Tuesday, February 2, 2010

Gentle or Justified? Part I

AD/HD adults can develop some weird coping methods. Especially if they missed out on a childhood diagnosis. Most of these methods are counterproductive, and are often what leads to the diagnosis in the first place. Occasionally they might be brilliant, but this AD/HDer suspects that this case is more the result of luck than anything else.

One coping mechanism that I've developed and still struggle with is the need for a chain of logical reasoning behind everything that happens. This has lead to giving the impression of being controlling of people's lives and various projects that I become involved in. The problem in relationships is that it can be confused with the kind of controlling behavior exhibited by an overly insecure and excessively jealous person (I've been there, but I found it a lot easier to recognize and kick than this).

I've heard of other AD/HD adults having a similar problem. Some of us get brilliant at inductive reasoning. We can start to cling on to things like facts, hard data, and the idea that there might be some kind of absolute truth. Maybe we do this while saying that there is no absolute truth.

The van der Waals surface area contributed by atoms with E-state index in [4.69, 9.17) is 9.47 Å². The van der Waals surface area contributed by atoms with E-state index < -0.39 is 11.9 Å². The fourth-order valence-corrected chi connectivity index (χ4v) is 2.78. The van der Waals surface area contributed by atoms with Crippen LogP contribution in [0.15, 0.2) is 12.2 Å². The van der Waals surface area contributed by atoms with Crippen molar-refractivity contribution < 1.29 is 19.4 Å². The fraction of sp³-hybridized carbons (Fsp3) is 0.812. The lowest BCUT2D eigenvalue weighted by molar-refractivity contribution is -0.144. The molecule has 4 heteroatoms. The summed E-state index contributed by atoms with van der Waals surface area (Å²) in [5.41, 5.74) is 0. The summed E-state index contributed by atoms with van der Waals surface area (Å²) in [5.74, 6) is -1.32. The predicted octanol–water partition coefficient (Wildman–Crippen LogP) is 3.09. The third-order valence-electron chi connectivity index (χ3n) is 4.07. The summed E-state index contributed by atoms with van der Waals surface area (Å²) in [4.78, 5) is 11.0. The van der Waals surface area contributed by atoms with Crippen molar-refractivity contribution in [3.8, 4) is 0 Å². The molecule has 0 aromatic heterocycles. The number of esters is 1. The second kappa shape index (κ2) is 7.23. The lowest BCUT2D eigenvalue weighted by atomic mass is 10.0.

Truth is attractive to AD/HD brains because it doesn't change. Facts are supposedly static by nature. We notice that ice is cold so we infer that all ice must be cold. We also might notice that low cut dresses get girls extra attention, so we might assume that girls wear low cut dresses for attention.

If facts don't change, then we can safely get distracted or forget about one thing or another. And when we get back to the first issue, the reasoning is still there, as static as ever. It makes the world a little safer for us. But if it were the right way to go about life, then why does it create so many problems for us? Everyone else seems so irresponsible (!) to us AD/HDers when they ignore the facts. Its true we get distracted easily, but at least when we do pay attention to something, we know what's going on with it. We know why.

Of course, logic is tyrannical. Thats where the controlling behavior steps in. We need to know where our partners are, where the kids are. People without AD/HD don't get forgetful, so if they forget our birthdays its a personal attack. We look insecure because we are. Its not the same insecurity that others experience. If others don't follow the same logic that we do, the static world that we rely on simply collapses. Nothing brings out insecurity over AD/HD symptoms than a smack of reality. And since reality seldom seems to cooperate with logic, this kind of coping mechanism leads to a very insecure life for the AD/HDer.

The problem with inductive reasoning and the empirical method in general is that its only really useful in certain situations. Like in a laboratory where the latest scientific paradigm is being ironed out (those familiar with Kuhn or postmodernism might see that as a bad example; but I'm sure they get my drift).

Continued here.

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